The holocaust casts a long shadow over Pawlikowski’s film, and interactions – especially between Wanda and others – simmer with bitterness and distrust. She is unsurprisingly and perhaps justified in her caustic wariness, wherein an overwhelming aura of hardship, sadness and residual tension threaten to spill over at anytime.
Like it’s aesthetic, the script is sparse and all the more effective for it. Silences echo around vast buildings; metal clattering against ceramic as the nuns consume soup in almost oppressive quiet (Ida’s escaped, girlish giggle is fantastically defiant in a latter scene of similar acoustics). What’s left unsaid in dialogue is more than filled in with striking, enduring close-ups. Pawlikowski frequently closes in on Ida’s face, a blank canvas for corrupted innocence, temptation and conflict. There is a beguiling platitude to her expressions and yet her eyes flicker with bouts of knowing and intensity, and she reveals a capacity for rage and passion that belies her ethereal stillness; perhaps symbolic of Poland’s dormant vivacity after years of oppression.
From the outset, this is a film that intentionally and expressively uses silence, portraiture and composition – its style is its substance. In an age of increasing studio budgets and awe-inspiring special effects, Ida provides a welcome counterpoint; an exercise in restraint and austerity that reveals the power of saying a lot with a little. Its stillness and focus demand your attention, but rewards it with a film so utterly captivating you almost wish the running time was longer.
The two Agata’s are astonishing in their respective roles, and with piercing stares, wry smiles and blind determination, carry the film on their shoulders. Ms. Kulesza’s Wanda is poised, sardonic and ruthless, but capable of excavating past her tough exterior to reveal a grieving woman at breaking point. Ms. Trzebuchowska, (a university student discovered in a café by a friend of Pawlikowski’s) is a serene and enigmatic screen presence. She appears to us a clean slate, with no history to her name. As she gradually unveils her identity and carves out her own future, Trzebuchowska’s eyes sparkle with curiosity and her lips curl with mischief and one realizes they have become fully invested in this young woman’s journey.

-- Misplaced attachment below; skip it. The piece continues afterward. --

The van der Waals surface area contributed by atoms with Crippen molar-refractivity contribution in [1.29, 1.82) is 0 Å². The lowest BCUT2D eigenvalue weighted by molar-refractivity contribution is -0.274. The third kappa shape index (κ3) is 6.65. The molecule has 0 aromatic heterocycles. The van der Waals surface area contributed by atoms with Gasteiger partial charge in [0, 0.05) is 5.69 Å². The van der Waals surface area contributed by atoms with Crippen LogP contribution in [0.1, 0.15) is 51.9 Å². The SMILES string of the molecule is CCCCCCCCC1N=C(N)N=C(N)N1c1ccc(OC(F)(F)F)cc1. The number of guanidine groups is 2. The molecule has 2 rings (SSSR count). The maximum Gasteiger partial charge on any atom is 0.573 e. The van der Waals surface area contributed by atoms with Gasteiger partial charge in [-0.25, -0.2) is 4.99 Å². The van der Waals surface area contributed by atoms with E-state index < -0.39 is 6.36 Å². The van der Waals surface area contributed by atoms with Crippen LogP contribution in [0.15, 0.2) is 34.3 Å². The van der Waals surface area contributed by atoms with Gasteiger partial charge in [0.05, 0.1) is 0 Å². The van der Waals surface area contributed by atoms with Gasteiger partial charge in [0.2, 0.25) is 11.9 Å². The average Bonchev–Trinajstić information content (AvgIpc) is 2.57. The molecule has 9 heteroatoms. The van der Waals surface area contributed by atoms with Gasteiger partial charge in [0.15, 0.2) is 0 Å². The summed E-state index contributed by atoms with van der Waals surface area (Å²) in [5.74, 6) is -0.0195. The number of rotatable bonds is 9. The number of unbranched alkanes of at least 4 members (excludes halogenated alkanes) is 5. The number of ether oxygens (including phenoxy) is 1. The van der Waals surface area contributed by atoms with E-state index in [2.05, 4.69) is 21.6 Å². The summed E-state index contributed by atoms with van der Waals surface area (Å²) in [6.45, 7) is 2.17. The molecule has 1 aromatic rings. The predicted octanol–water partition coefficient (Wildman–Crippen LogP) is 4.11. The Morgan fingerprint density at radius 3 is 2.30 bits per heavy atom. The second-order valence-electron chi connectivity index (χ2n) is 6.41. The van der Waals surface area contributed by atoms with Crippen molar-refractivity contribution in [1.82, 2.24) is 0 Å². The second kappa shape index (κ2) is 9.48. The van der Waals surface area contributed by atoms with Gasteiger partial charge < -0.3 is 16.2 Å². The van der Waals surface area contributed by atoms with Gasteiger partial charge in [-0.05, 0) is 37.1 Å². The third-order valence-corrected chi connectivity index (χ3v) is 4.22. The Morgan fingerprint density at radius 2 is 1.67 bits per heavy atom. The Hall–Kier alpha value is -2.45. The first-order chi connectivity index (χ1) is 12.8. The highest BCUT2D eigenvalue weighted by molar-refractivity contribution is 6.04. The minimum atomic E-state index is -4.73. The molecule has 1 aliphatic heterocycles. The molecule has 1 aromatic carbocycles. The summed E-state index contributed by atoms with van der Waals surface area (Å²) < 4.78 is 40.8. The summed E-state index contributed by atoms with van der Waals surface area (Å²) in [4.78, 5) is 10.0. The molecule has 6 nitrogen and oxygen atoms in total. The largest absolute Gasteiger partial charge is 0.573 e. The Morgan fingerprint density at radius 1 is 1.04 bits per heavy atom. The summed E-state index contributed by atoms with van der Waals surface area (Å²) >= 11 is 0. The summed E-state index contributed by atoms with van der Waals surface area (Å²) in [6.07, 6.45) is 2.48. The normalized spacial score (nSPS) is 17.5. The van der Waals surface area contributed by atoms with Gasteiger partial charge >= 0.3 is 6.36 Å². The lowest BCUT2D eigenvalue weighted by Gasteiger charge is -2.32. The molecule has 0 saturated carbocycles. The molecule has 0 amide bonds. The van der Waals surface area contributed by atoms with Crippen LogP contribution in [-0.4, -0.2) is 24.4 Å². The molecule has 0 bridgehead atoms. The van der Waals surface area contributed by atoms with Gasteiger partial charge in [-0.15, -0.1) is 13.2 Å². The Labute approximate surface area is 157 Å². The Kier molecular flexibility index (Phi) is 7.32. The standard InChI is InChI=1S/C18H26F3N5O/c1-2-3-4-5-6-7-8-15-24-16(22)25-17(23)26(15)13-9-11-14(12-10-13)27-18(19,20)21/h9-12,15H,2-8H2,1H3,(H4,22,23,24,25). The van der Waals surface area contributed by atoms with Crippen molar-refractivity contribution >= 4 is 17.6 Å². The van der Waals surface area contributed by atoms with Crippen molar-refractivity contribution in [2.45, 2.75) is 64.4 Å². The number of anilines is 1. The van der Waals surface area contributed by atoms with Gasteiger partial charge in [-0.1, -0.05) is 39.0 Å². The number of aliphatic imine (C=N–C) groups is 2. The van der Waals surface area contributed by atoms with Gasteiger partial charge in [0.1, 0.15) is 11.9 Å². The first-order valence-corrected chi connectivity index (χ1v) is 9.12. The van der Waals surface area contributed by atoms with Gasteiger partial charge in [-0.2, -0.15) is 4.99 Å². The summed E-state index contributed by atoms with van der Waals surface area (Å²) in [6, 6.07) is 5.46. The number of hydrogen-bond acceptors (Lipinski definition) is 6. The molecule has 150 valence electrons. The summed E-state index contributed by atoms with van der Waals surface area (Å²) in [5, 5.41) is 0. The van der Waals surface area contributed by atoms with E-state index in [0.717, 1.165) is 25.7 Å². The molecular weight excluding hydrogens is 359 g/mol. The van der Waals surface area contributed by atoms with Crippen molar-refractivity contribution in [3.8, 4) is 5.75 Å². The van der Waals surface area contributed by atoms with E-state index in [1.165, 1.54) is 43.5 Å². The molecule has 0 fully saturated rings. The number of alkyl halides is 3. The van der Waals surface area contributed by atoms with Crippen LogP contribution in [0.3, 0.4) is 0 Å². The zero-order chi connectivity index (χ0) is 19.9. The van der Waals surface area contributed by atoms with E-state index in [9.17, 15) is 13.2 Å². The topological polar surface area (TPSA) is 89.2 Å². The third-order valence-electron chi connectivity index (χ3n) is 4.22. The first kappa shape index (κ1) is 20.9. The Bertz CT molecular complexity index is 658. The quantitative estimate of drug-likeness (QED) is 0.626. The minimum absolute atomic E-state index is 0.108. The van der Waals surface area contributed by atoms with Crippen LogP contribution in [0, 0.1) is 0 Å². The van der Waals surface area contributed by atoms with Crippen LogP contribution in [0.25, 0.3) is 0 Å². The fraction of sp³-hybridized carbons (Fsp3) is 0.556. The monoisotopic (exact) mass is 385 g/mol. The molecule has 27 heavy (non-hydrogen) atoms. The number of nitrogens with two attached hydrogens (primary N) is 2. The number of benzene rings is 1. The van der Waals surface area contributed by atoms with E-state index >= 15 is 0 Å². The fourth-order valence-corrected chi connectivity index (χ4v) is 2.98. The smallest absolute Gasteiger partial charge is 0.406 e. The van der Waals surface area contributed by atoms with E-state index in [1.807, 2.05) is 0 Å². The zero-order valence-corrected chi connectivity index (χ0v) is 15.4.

Realism is further accentuated by the sound design, which only uses diegetic music and has a startling clarity and delicacy to it. Wanda plays sombre and elegiac classical Mozart, which is punctuated by the haunting jazz anthem ‘Naima’ by Coltrane, over which Anna and a handsome young saxophonist promising excitement connect. Dialogue or music is often layered with external elements, such as wind or rain, as if the omnipresence of the outside world will always linger; the wind rattling eerily through the forest, the severity of spade hitting ground as bodies and truths are uncovered and the chaste clinking of holy cutlery in the convent. This complexity of sound, with clarity of image coalesces to resonant effect.
For all its measured, mannered compositions, there is an abundance of emotion present within each frame and its understatement endures even in the most tragic of scenes. I doubt whether anything can prepare you for such an ending. A truly eye-opening experience for all involved.
Verdict: Haunting, startling and revelatory. As much a beautiful and tragic coming-of-age story, as it is a stunning feat of cinema.